We hear that due to highly saline conditions the short neck and long necked Murray Freshwater Turtles are dying in SA’s Lower Murray and Lakes region.
These unnatural conditions are enabling marine worms to infest the turtles leaving them with large, coral-like calcium deposits.
The kids at Milang Campus are doing a great job rescuing affected turtles, scraping off the coral and keeping them safe in a rehabilitation area until conditions improve. You can help them by donating money or purchasing a t-shirt, badge or jewellery.
Your support will enable the completion of the turtle rehabilitation centre at the Milang Campus and also assist the students to buy equipment and fuel for transport to collect turtles.
The MOSHCC website explains:
“Tubeworms, usually found in salt water, are building coral-like homes on the backs of the Short and Long neck turtles. The weight of this coral, up to 3kg, is causing the turtles to flip over and they are unable to right themselves. Therefore they are unable to find food and are easy targets for predators.
Unfortunately many turtles have already been found dead in the Clayton area where salinity levels have reached 27,000 EC (electrical conductivity) units – more than half the level of salinity of sea water (approximately 50,000 EC units).
Milang students have been travelling to Clayton to rescue these victims of a dying river system. Students have been removing the encrustation of coral from the shells of the turtles with screwdrivers and chisels. Once the coral is removed, the turtles are then transported back to Milang and released into Lake Alexandrina or further up the Murray River. Although salinity levels are higher than usual in Lake Alexandrina, (approximately 4,500 EC units) the turtles will have a much greater chance of survival in these waters. If the turtles return to Clayton Bay, coral deposits would return within six weeks.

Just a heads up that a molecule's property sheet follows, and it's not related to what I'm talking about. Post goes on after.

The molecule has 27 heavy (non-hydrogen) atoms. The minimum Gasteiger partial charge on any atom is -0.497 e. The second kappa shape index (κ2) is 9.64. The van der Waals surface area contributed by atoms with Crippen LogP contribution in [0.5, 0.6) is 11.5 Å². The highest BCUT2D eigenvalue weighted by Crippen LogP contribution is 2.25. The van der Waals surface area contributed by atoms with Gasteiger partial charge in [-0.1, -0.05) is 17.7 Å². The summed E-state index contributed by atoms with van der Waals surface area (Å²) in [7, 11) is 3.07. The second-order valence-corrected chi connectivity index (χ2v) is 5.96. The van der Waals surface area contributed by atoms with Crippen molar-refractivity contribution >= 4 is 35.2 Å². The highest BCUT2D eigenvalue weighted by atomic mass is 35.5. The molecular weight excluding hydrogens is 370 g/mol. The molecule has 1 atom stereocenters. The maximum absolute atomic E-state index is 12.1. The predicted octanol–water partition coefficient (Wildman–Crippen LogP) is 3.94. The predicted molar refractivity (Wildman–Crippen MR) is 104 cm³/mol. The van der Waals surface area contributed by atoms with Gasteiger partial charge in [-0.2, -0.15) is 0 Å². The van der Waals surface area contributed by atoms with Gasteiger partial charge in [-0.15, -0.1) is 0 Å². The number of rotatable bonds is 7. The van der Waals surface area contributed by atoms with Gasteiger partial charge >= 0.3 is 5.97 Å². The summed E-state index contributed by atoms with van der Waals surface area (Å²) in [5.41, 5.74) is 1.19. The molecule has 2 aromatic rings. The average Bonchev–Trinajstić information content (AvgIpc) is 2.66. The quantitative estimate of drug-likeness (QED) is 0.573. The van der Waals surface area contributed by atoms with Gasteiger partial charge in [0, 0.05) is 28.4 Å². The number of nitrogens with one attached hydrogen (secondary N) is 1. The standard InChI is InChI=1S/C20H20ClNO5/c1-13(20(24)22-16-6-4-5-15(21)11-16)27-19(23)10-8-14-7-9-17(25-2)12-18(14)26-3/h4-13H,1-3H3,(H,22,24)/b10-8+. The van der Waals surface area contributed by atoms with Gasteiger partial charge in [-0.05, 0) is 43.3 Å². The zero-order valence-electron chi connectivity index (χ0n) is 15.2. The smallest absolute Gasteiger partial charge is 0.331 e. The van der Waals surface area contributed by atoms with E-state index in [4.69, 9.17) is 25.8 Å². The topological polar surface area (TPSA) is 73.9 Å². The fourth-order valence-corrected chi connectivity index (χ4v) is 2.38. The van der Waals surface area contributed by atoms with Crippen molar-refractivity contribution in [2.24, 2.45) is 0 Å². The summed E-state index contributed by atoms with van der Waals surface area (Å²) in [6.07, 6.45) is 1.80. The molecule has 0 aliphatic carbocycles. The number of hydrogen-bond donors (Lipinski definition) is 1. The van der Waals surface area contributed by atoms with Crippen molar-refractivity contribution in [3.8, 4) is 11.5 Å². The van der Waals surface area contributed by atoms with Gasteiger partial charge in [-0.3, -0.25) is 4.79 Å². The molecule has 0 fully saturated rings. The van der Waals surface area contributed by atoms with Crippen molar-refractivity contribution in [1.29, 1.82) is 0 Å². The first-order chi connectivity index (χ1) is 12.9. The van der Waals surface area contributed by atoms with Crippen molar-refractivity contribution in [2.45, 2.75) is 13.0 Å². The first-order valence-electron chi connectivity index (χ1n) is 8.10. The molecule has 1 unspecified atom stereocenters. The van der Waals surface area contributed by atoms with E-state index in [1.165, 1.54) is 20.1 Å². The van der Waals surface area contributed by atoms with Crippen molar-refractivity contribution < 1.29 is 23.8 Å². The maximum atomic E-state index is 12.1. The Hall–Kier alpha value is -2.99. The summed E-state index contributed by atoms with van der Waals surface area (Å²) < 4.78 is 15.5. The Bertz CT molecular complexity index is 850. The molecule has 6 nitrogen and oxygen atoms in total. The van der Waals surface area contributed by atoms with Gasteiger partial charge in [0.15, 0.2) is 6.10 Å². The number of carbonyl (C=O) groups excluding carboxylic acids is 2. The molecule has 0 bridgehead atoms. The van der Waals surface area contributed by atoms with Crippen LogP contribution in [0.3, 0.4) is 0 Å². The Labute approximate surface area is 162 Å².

The students are motivated and compassionate about helping the turtles which is pleasing, but the student’s intervention is only a short term solution. Without any long term solution, witnessing these turtles in the Lower Lakes region could be a thing of the past.
Through the students’ involvement in this initiative they will gain a wider understanding of the effect the drought and water over-allocation upstream has had on the lower Murray environment.
The work of these students has attracted local and national media attention. After reading articles which appeared in The Courier and The Southern Argus, Channel Ten flew their helicopter to Milang oval to report on the story also. The report was shown nationally, as was a 60 minutes report. The 60 minutes story, reported by Charles Woolley featured students from the Milang and 7-12 campuses of Eastern Fleurieu School. More recently, BTN, Today Tonight and Totally Wild have also featured the story. This coverage has helped to raise national awareness of the water crisis and to inform others of the intervention Eastern Fleurieu School students are undertaking.
On the October long weekend, Milang had a special visitor. World renown primatologist, Doctor Jane Goodall visited the Milang Campus to witness the ‘Save the Turtles’ project first hand. Whilst in Adelaide for a short time, she came to Milang to catch up with long time friend and Milang resident, Campbell Whalley.
After hearing about the turtle project from enthusiastic students, Dr. Jane walked to the foreshore to witness the low water levels first hand. Many community members walked with her. Her visit coincided with the Milang Old School House Community Centre’s 5th birthday and new shed ‘opening’. Hence Dr. Jane officially opened the new shed and shared in a lunch of soup and sandwiches supplied by the school and MOSHCC.”